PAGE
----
How Do The Witches Contribute To Macbeth's Downfall

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In the play Macbeth, Shakespeare explores the role of the witches, while also analysing the different characters which further contribute to Macbeth’s impending fate. Early in the play, the reader is introduced to the three witches, who plant the seeds inside Macbeth, sparking his ambition and leading him to elicit his eventual downfall. Likewise, Lady Macbeth further kindles her husbands growing ambition as she manipulates him to cross the line into a world of never-ending madness. Despite being heavily influenced by the witches and his wife, it was Macbeth’s sole actions which inevitably resulted in his catastrophic death. The witches spark Macbeth’s ambition by revealing his fate, which inevitably leads Macbeth to precipitate his ultimate…show more content…
Shakespeare represents Lady macbeth as stronger, more ruthless, and more ambitious than Macbeth. Lady Macbeth gives the impression that she is fully aware of this, and knows that she will have to push Macbeth into committing murder when she says Macbeth is “too full of the milk of human kindness” (Act 1, scene 5). Lady Macbeth fears that Macbeth lacks the strength of character to go through with the murder of Duncan, so she decides that she will manipulate him until he capable of performing the assassination. Lady Macbeth repeatedly questions Macbeth's manhood until he feels that he must commit murder to prove himself. She chastises Macbeth when she says, “when you durst do it, then you were a man” (Act 1, scene 7). This depicts how Macbeth was more of a man when he dared to commit the murder, and Lady Macbeth recognises his ambition to become king. However, now that Macbeth has backed down, he is no longer worthy to be a man. This emasculation, persuades Macbeth to follow through with the manslaughter to prove his manhood to Lady Macbeth. Subsequently, Macbeth’s wife pulls the “love” card when she says “From this time such I account thy love” (Act 1, scene 7). This quotation questions Macbeth’s love for his wife, as if he truly loved her, he would murder Duncan. These examples of Lady Macbeth’s manipulation caused Macbeth to go forward with his actions and fulfil…show more content…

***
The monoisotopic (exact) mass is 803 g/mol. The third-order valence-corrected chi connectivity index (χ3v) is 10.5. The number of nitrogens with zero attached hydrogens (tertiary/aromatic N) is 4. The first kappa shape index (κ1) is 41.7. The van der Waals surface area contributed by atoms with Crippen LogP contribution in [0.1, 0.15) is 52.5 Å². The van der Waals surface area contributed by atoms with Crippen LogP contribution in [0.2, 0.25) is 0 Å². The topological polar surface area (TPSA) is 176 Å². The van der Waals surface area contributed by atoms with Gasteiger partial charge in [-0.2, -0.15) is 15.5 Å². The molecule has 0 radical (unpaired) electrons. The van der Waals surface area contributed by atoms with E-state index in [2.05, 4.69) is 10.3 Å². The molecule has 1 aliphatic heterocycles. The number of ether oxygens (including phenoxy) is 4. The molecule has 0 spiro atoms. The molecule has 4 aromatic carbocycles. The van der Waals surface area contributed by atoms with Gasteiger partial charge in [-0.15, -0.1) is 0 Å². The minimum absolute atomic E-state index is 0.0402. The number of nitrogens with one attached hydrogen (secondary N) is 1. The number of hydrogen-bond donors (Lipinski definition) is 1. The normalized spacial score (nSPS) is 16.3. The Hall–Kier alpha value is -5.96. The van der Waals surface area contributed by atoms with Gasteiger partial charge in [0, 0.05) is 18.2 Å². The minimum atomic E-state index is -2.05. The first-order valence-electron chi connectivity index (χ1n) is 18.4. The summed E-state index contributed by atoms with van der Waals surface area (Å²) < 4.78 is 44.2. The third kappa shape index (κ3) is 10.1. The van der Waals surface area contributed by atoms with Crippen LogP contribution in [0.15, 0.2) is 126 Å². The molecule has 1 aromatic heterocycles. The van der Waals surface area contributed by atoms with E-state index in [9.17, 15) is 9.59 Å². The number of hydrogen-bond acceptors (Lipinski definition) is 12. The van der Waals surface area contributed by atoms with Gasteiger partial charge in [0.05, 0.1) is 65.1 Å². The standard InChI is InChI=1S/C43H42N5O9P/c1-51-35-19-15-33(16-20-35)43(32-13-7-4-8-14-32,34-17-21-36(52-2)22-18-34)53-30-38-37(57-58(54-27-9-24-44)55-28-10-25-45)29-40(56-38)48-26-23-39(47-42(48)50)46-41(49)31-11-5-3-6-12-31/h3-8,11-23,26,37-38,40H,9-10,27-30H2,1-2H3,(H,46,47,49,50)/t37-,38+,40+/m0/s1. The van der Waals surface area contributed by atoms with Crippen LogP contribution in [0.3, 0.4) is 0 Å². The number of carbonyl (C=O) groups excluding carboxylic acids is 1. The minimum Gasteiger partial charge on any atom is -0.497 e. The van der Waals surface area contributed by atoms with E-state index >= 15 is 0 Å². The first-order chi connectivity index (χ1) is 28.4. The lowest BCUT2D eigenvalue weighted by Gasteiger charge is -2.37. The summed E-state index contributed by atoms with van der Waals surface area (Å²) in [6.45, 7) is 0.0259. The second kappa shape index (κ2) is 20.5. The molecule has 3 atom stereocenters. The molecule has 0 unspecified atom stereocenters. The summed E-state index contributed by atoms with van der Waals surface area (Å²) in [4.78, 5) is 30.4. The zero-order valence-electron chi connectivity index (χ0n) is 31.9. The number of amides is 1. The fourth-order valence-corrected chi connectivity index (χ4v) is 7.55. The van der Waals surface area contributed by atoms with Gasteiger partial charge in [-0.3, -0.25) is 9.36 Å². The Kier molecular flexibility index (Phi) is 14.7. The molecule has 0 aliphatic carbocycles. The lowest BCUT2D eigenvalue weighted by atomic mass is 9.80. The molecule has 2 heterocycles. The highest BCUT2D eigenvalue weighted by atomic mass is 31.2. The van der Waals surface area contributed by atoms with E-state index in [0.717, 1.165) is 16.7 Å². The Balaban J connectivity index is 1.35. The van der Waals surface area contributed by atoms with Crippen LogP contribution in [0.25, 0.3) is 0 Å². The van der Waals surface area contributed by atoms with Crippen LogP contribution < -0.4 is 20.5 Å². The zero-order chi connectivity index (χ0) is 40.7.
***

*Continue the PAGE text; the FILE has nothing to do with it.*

Following the witches predictions Macbeth comes to the realisation that “the prince of Cumberland! That is a step. On which I must…o’erleap” (Act 1, scene 4). Macbeth views Malcolm as an obstacle - a step that he must overcome. Once Duncan has named Malcolm Prince of Cumberland, Macbeth figures that eradicating Malcolm and Duncan will enable him to become king. Moreover, Macbeth refers to his ambition as “black and deep desires” (Act 1, scene 4), demonstrating how in order to achieve the throne he will have to commit deeds that are contrary to his sense of right and wrong. Thus, Macbeth must conceal his desires, ensuring that nobody will find the true evil that he is capable of. Although being heavily influenced by first the witches, then Lady Macbeth, it is Macbeth’s “Vaulting ambition, which o'erleaps itself.” (Act 1, scene 7). Macbeth says this as he is trying to rationalise his impending murder of King Duncan. Macbeth has no spur to prick on his intent and he can only draw on "vaulting ambition": an intense desire for power. His desire vaults even beyond its intrinsic limits, ”o'erleaps itself”, to land on the other side, somewhere unknown and beyond reason. Moreover, following the regicide, Macbeth spirals down a path of madness and insanity which he is unable to escape. He ploughs on, ordering mass killings of anybody who poses a threat, from Banquo to

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